guiri (spanish): a foreigner, a tourist, usually a white person

There is a late-night place in Seville called Bicicleteria. It is, quite strangely, only open on weeknights. There is no sign out front identifying it as the sort of place where people are welcome. The entrance is marked by a metal roll-down that is perennially shut, graffitoed with the title of Simone de Beauvoir’s The Second Sex overlaid atop a black-and-white solidarity fist. You ring a doorbell and a man (always the same man) emerges from a side door and tells you if they currently have space for you inside. The barroom is very narrow and perfumed with cigarette smoke, cluttered with Spaniards, and odd foreigners. It stays open regularly past 4 in the morning. Its hours are entirely discretionary, which is not so rare a thing in Spain. A glass of beer costs two euro, wine is three. No dive bar worth its salt has got a bathroom that isn’t always putrescent. Bicicleteria is no exception in this.

The staff often emerges en masse from the tiny back room, all sniffing conspicuously from the same voluntary headcold. Incidentally, there is one staff member at Bicicleteria who is maniacally obsessed with rearranging the chairs in order to keep the center aisle clear. I have never caught his name. I have tried more than once, but it is loud inside, and he is always darting around on some desperate business.

The menu is beer and wine and nothing else. There is technically a liquor shelf but asking for a mixed drink is disrespectful. So is asking to wipe down any of the tables before you sit. On Tuesday nights they put on live music with some local artists. The walls and ceilings are hung with the rusted corpses and wheels of old retired road bikes. They project moving images onto one of the room’s two long walls. To call the projections movies would be a stretch but they are mesmerizing in the way that 60s acid-cult initiation videos or those old Windows 98 Screensavers were mesmerizing.

The crowd errs eccentric. It is the sort of place where, a century and a half earlier, you might have heard unverifiable relating of cannibalism aboard the stove ruins of the whaleship Essex. People are always carelessly snuffing out the candles at their tables, casting their section of the room into total darkness until the scornful, chair-obsessed bar-back flies in sniffing furiously with a phone-light and matchbook held aloft.

Patrons regularly come out with hair and clothes reeking of nicotine smoke, spilt drink, musk, pheromones, eau de cologne. There is something attractive about the sort of place where the staff seems almost to resent your custom. It is a certain kind of writer’s paradise.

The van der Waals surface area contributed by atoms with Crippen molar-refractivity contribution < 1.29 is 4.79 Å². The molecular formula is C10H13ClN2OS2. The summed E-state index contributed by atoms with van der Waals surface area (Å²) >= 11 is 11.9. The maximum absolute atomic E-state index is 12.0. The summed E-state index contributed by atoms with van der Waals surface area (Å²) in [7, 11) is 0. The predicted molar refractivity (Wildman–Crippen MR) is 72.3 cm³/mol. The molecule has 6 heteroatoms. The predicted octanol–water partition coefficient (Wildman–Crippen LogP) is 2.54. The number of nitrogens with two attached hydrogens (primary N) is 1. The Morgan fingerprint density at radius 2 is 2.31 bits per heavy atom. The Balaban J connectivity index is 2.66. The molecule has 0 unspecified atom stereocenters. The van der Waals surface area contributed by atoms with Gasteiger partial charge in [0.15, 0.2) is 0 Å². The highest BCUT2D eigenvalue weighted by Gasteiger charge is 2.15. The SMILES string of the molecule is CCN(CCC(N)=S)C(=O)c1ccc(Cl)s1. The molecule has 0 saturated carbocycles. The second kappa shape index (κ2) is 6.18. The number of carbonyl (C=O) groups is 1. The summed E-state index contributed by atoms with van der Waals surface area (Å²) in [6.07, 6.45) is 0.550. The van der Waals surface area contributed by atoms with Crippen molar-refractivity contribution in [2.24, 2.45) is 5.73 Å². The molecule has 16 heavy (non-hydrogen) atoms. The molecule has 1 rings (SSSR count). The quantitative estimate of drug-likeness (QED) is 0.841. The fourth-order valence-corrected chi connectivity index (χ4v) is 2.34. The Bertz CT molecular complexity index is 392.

Once every month or so, word will get around that the bar has been shut down by the city authorities, for the sorts of reasons that only make sense to cops. Within a week it is always reliably back up and running again. The music in Bicicleteria is as a matter of course atonal. People dance in the narrow spaces between the tables.

I have had strange and pleasant interactions there. I have had a married couple invite me back to their home to spend the night (I politely declined). I have had a bigoted young woman from Granada inform me in Spanish, “You sound like a Chinese.” I have been assured that the erstwhile head of Ciudadanos (one of Spain’s right-wing political parties) has got a foot fetish, that someone’s friend’s friend can confirm it as verified fact.

Oftentimes, when I am feeling especially blue, I will go there, to try and shake myself out of my malaise. It is rather calming to sit and watch the addled bar-back practically yank the seats out from underneath people according to some surreal choreograph only he is privy-to. To witness the staff viciously browbeat whosoever blows their table’s candle out. I like sitting with company and watching the figures dance between the tables with the graceless joy of children. It is an ecstatic, crowded, spraddle-footed display. The candles make everybody more beautiful than any of us truly feel. Extraordinarily, I have never in all my visits seen any of the drunks there catch on fire.


About the Author

Jesse Salvo’s short fiction has been featured in BULL and Cowboy Jamboree. He spent three years as an at-large contributor for and The Portalist. His first novel Born Secrets is represented by Nordlyset Agency. He lives and works in Seville, Spain.


Photograph by author.